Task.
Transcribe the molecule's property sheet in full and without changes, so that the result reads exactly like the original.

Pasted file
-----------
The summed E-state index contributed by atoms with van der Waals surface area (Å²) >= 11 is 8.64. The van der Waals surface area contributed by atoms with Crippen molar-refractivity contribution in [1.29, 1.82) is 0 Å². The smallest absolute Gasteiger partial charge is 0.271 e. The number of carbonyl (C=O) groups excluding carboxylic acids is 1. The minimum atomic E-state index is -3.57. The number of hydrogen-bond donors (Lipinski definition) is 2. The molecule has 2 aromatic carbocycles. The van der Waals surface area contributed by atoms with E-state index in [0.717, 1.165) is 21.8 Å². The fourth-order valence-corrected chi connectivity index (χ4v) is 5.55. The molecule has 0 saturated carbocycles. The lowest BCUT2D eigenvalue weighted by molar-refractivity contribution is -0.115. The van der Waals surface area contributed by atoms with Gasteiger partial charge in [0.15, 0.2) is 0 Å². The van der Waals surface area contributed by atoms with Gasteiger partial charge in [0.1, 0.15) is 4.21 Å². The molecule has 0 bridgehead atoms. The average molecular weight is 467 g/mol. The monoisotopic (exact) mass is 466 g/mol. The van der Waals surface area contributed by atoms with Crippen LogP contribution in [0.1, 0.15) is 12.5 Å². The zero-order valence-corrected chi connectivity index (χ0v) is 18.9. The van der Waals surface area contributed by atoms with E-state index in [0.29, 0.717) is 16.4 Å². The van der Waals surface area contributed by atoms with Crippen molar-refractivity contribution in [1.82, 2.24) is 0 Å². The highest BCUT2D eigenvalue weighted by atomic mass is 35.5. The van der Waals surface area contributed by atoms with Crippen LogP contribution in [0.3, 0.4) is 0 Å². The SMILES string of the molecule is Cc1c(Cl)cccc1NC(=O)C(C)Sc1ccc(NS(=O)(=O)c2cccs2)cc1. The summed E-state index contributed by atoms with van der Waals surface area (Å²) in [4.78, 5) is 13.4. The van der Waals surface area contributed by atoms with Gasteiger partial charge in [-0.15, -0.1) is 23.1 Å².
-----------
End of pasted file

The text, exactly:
The summed E-state index contributed by atoms with van der Waals surface area (Å²) >= 11 is 8.64. The van der Waals surface area contributed by atoms with Crippen molar-refractivity contribution in [1.29, 1.82) is 0 Å². The smallest absolute Gasteiger partial charge is 0.271 e. The number of carbonyl (C=O) groups excluding carboxylic acids is 1. The minimum atomic E-state index is -3.57. The number of hydrogen-bond donors (Lipinski definition) is 2. The molecule has 2 aromatic carbocycles. The van der Waals surface area contributed by atoms with E-state index in [0.717, 1.165) is 21.8 Å². The fourth-order valence-corrected chi connectivity index (χ4v) is 5.55. The molecule has 0 saturated carbocycles. The lowest BCUT2D eigenvalue weighted by molar-refractivity contribution is -0.115. The van der Waals surface area contributed by atoms with Gasteiger partial charge in [0.15, 0.2) is 0 Å². The van der Waals surface area contributed by atoms with Gasteiger partial charge in [0.1, 0.15) is 4.21 Å². The molecule has 0 bridgehead atoms. The average molecular weight is 467 g/mol. The monoisotopic (exact) mass is 466 g/mol. The van der Waals surface area contributed by atoms with Crippen LogP contribution in [0.1, 0.15) is 12.5 Å². The zero-order valence-corrected chi connectivity index (χ0v) is 18.9. The van der Waals surface area contributed by atoms with E-state index in [0.29, 0.717) is 16.4 Å². The van der Waals surface area contributed by atoms with Crippen molar-refractivity contribution in [1.82, 2.24) is 0 Å². The highest BCUT2D eigenvalue weighted by atomic mass is 35.5. The van der Waals surface area contributed by atoms with Crippen LogP contribution in [0.3, 0.4) is 0 Å². The SMILES string of the molecule is Cc1c(Cl)cccc1NC(=O)C(C)Sc1ccc(NS(=O)(=O)c2cccs2)cc1. The summed E-state index contributed by atoms with van der Waals surface area (Å²) in [4.78, 5) is 13.4. The van der Waals surface area contributed by atoms with Gasteiger partial charge in [-0.15, -0.1) is 23.1 Å².